Welcome back and welcome aboard, and so grateful to have you with us. I still got a nice turkey and gravy buzz going, and I’m going to ride it out. And we’re going to ride back into a busy week, as U.S. equity investors are digesting another helping of gains across all major indexes last week, with the Dow Industrials continuing to lead the way. In case you missed it, the Dow has rallied more than 5,000 points in just the past month, and is already up more than 19% off its lows from earlier this year. The index is at a six-month high, and the trend has been widening to other indexes and sectors. The S&P financial super sector is also at a six-month high. Rising interest rates have put the wind at the back of the banks, and borrowing is booming.
Looking for more market breath? Sixty-two percent of stocks in the S&P 500 are up 20% from their 2022 lows. The index itself is still down 15.5%, according to YCharts, but over half of the stocks are in a technical bull market. But as our pal J.C. Parets reminds us, individual stocks don’t have bull markets—the indexes and the averages do. Still, mind the momentum—this is typical of bear market cycle resolutions. Even though equity markets could slip from here, these multi-week rallies are when bases are formed, support is established, and conviction starts to reappear. To wit, the big buyers are back. According to the BofA research, big institutional investors and hedge funds have been net buyers of equities over the past couple of weeks. Retail investors, on the other hand—we’re still selling. Who’s the smart money this time?
Even though the S&P 500 is having its worst first 11-month start to the year since 2008, valuations still feel kind of high. As our pal Liz Young at SoFi points out, the total return CAPE Ratio, also known as the cyclically-adjusted price-to-earnings (P/E) ratio, sits at 29.6 times earnings. While that’s historically high, it’s still lower than during previous bubble pops. A reading of 29.6 implies ten-year annualized returns of 2.7% above inflation, and that is below the historical average of six to 7% since 1871. Translation: the stock market is still highly valued despite the selloff, and companies are going to be under a lot of pressure to produce profits and deliver returns that beat inflation. It’s a tall order, especially if we’re going into a recession.
According to Jurrien Timmer at Fidelity, share buybacks among S&P 500 companies are holding up at 6.8% of revenue, which is at an all-time high. He argues that if companies were not buying back their shares at this pace amid the current bear market, the downturn could have been a lot worse. But how long can companies sustain the pace? Remember—companies buy back their own shares when they think those shares are undervalued, when they have no better use for their cash, when they’re bullish about their prospects, and when they want to give a little boost to their earnings per share (EPS). Buying back shares off the open market reduces the amount of shares outstanding, making the ‘E’ in earnings per share look a little bit bigger. No matter why they do it, share buybacks do historically provide upside for shareholders. A 1995 paper in the Journal of Financial Economics says that companies that buy back their shares typically outperform companies that don’t by 12%, over four years.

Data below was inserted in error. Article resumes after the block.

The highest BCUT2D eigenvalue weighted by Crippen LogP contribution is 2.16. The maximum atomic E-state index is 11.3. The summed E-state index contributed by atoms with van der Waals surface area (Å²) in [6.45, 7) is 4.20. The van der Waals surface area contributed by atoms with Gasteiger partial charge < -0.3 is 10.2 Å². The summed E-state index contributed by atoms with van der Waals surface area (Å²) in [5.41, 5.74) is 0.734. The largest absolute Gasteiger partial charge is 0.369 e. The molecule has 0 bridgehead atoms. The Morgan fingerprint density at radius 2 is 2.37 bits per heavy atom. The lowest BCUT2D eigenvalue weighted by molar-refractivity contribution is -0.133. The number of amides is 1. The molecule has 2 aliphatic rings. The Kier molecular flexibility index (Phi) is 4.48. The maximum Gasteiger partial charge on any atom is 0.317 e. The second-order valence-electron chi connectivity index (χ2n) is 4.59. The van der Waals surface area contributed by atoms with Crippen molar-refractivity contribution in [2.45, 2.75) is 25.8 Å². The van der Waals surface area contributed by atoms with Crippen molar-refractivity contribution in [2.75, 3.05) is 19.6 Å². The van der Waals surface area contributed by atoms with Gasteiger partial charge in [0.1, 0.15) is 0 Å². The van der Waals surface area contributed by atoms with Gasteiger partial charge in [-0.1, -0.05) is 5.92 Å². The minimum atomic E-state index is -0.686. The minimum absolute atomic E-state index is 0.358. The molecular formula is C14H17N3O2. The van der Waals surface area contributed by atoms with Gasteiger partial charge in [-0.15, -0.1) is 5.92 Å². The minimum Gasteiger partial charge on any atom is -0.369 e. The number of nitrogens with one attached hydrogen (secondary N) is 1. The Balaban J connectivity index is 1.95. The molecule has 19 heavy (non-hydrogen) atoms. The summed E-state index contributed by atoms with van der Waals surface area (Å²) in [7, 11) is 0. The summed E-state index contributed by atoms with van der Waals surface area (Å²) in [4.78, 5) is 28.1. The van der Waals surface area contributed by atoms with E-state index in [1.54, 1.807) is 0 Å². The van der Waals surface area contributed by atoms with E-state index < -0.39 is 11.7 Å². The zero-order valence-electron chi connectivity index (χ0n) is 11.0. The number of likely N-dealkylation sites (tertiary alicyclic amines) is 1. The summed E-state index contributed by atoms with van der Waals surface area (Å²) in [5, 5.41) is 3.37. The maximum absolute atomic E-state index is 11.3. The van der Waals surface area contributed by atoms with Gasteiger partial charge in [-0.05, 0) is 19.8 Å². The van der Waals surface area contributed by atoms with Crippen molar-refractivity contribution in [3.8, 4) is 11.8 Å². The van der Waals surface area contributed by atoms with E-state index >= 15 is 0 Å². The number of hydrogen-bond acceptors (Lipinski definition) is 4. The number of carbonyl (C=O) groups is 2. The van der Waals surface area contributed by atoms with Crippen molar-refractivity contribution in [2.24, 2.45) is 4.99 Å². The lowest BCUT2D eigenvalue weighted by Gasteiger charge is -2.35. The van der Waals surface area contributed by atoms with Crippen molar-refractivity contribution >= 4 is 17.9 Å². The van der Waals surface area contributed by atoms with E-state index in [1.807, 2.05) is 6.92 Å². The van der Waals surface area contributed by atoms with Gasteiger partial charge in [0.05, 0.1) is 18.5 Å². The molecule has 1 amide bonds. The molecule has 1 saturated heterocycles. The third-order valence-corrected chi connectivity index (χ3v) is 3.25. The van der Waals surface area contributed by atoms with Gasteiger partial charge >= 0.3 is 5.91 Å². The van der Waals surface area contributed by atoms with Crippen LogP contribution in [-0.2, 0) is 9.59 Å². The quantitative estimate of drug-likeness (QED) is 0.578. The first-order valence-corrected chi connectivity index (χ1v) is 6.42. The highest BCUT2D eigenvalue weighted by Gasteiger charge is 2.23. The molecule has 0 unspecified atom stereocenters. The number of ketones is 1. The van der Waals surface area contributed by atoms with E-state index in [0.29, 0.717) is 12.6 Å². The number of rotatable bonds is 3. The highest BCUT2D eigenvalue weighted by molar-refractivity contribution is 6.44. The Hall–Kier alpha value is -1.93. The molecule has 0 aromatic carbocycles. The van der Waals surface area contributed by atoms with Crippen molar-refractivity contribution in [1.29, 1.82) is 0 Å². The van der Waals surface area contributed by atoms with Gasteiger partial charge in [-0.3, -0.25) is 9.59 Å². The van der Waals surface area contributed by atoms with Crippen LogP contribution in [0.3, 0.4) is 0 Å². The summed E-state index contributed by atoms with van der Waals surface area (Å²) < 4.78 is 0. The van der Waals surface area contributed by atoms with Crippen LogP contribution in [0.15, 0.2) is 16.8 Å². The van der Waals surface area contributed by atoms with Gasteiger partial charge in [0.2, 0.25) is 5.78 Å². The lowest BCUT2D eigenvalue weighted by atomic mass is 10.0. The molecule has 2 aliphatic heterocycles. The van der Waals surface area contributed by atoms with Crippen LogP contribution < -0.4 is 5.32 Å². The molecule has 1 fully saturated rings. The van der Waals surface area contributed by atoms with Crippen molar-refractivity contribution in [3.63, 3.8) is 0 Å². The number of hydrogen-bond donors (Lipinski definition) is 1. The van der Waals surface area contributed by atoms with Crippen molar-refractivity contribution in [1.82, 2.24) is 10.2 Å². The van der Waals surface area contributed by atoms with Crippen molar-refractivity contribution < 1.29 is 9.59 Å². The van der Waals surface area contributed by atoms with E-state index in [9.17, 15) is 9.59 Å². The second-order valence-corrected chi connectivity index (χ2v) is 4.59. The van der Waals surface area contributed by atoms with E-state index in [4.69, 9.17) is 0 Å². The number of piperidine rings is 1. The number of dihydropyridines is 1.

Meet Jamie Hopkins
Jamie P. Hopkins is the Managing Partner of Wealth Solutions at Carson Group. He also serves as Finance Professor of Practice at Creighton University’s Heider College of Business.
A nationally-recognized writer and researcher, Jamie is a regular contributor to Forbes magazine, InvestmentNews and MarketWatch. A highly sought-after speaker in the financial services industry, Jamie has also been featured on Wall Street Journal podcasts, NPR radio and Fox radio, and has made multiple appearances for NBC10 Philadelphia, PBS and USA Today.
Jamie is the author of Rewirement: Rewiring The Way You Think About Retirement, which released its second edition in 2021. Additionally, Jamie has co-authored three text books and two ebooks on retirement planning: Retirement Success In 10 Steps: How To Stretch Your Dollar To Last Through Your Golden Years and Retirement Risks: How To Plan Around Uncertainty For A Successful Retirement.
What’s in this Episode?
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Financial freedom, retirement, the path to wealth and prosperity. These are the catch phrases that the financial services industry has leaned upon for generations to appeal to people like us, so that we will buy their products and services, and be lifelong customers. But what do these phrases really mean today, as we enter the homestretch of 2022? The truth is, the answers are personal to each of us, and that’s why we call it personal finance.
But wealth or prosperity without purpose seems hollow at a time when so many of us are seeking meaning, experience, connection, and safety. These are the themes that Jamie Hopkins of the Carson Group has made a career out of—planning with purpose. And he’s out with a new book coauthored by Ryan Carson, the founder of the Carson Group, and a multiple honoree in our Investopedia 100 list of the most influential financial advisors in the United States. That book is titled Find Your Freedom: Financial Planning for a Life on Purpose. And we are delighted to welcome Jamie aboard the Express. Thanks so much for being here.